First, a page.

SALT LAKE CITY — Arthur Miller is arguably the greatest American playwright of the 20th century, and after viewing his masterpiece The Crucible, it is easy to see why. Linguistically brilliant, with dialogue and monologues to make actors’ hearts skip beats, the show is also impeccably structured with the Salem witch trials playing out like the suspenseful courtroom drama it most certainly was at the time. Miller has an uncanny ability to show “a mirror unto nature,” reaching deep into the psyche of men and women to reveal the rawness of the human heart on stage. Charles Morey, director of Pioneer Theatre Company’s stellar production of The Crucible, pays homage to Miller’s study of the human condition and leads an incredibly dynamic cast into an emotional journey towards self-knowledge. Supplemented by top-notch design elements, this could possibly be the best theatrical production Utah audiences may see this year if they are willing to overlook select flaws.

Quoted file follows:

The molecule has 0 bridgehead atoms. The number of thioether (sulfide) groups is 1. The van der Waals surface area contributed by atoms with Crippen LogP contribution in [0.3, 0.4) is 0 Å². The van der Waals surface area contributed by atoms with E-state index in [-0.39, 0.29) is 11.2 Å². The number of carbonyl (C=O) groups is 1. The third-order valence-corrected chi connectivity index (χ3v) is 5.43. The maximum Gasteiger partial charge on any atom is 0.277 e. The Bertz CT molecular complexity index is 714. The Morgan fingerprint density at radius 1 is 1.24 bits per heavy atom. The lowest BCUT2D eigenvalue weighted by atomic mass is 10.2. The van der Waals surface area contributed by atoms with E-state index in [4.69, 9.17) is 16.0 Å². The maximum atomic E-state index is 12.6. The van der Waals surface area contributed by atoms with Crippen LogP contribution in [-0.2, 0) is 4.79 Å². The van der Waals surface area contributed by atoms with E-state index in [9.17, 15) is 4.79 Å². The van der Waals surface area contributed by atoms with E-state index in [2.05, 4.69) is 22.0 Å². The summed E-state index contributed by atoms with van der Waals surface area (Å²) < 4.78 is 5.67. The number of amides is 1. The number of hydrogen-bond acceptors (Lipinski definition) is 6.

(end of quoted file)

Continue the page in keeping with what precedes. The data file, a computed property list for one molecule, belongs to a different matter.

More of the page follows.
In the director’s notes, Morey touches on the various ways that Miller’s The Crucible is celebrated in American drama. In addition to his focus on main character John Proctor’s inward examination, he notes that in his play Miller was able to touch on many possible factors that contributed to the historical witch trials of 1692 in Salem Massachusetts. From greed and power to religious hysteria, there is no definitive answer as to why so many innocent people were led to loss of life, but Miller’s account in the play becomes entirely plausible as each character walks the stage. The hysteria and subsequent witchcraft accusations launch the town of Salem into a frenzy, despite the calm sense of upright citizens.